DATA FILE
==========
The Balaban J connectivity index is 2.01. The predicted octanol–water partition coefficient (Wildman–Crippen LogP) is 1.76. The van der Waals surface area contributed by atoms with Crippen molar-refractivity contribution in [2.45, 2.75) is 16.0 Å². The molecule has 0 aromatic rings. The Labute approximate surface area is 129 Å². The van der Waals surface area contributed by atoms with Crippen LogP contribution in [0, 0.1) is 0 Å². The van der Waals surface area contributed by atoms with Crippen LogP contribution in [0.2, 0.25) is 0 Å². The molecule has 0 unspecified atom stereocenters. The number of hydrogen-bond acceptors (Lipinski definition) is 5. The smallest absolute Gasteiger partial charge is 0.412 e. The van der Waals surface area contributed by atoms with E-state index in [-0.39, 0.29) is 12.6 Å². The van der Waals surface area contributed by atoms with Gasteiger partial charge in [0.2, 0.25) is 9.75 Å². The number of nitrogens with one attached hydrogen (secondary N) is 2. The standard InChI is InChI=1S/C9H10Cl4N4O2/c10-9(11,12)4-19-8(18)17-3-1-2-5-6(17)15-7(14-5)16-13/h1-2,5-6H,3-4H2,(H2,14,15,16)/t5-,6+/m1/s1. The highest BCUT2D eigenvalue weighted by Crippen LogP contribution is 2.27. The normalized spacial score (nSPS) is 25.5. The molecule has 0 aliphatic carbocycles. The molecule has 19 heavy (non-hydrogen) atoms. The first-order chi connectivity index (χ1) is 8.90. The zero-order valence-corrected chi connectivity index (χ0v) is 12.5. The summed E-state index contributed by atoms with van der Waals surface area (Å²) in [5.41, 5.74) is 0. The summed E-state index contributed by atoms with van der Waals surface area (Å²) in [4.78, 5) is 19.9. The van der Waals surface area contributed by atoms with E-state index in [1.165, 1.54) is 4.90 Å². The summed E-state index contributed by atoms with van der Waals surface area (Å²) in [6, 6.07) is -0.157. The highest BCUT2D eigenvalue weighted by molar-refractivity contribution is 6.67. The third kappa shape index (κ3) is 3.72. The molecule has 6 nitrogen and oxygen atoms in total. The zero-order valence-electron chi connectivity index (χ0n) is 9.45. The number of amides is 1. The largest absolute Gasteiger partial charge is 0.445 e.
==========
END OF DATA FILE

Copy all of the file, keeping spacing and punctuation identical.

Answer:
The Balaban J connectivity index is 2.01. The predicted octanol–water partition coefficient (Wildman–Crippen LogP) is 1.76. The van der Waals surface area contributed by atoms with Crippen molar-refractivity contribution in [2.45, 2.75) is 16.0 Å². The molecule has 0 aromatic rings. The Labute approximate surface area is 129 Å². The van der Waals surface area contributed by atoms with Crippen LogP contribution in [0, 0.1) is 0 Å². The van der Waals surface area contributed by atoms with Crippen LogP contribution in [0.2, 0.25) is 0 Å². The molecule has 0 unspecified atom stereocenters. The number of hydrogen-bond acceptors (Lipinski definition) is 5. The smallest absolute Gasteiger partial charge is 0.412 e. The van der Waals surface area contributed by atoms with E-state index in [-0.39, 0.29) is 12.6 Å². The van der Waals surface area contributed by atoms with Gasteiger partial charge in [0.2, 0.25) is 9.75 Å². The number of nitrogens with one attached hydrogen (secondary N) is 2. The standard InChI is InChI=1S/C9H10Cl4N4O2/c10-9(11,12)4-19-8(18)17-3-1-2-5-6(17)15-7(14-5)16-13/h1-2,5-6H,3-4H2,(H2,14,15,16)/t5-,6+/m1/s1. The highest BCUT2D eigenvalue weighted by Crippen LogP contribution is 2.27. The normalized spacial score (nSPS) is 25.5. The molecule has 0 aliphatic carbocycles. The molecule has 19 heavy (non-hydrogen) atoms. The first-order chi connectivity index (χ1) is 8.90. The zero-order valence-corrected chi connectivity index (χ0v) is 12.5. The summed E-state index contributed by atoms with van der Waals surface area (Å²) in [5.41, 5.74) is 0. The summed E-state index contributed by atoms with van der Waals surface area (Å²) in [4.78, 5) is 19.9. The van der Waals surface area contributed by atoms with E-state index in [1.165, 1.54) is 4.90 Å². The summed E-state index contributed by atoms with van der Waals surface area (Å²) in [6, 6.07) is -0.157. The highest BCUT2D eigenvalue weighted by molar-refractivity contribution is 6.67. The third kappa shape index (κ3) is 3.72. The molecule has 6 nitrogen and oxygen atoms in total. The zero-order valence-electron chi connectivity index (χ0n) is 9.45. The number of amides is 1. The largest absolute Gasteiger partial charge is 0.445 e.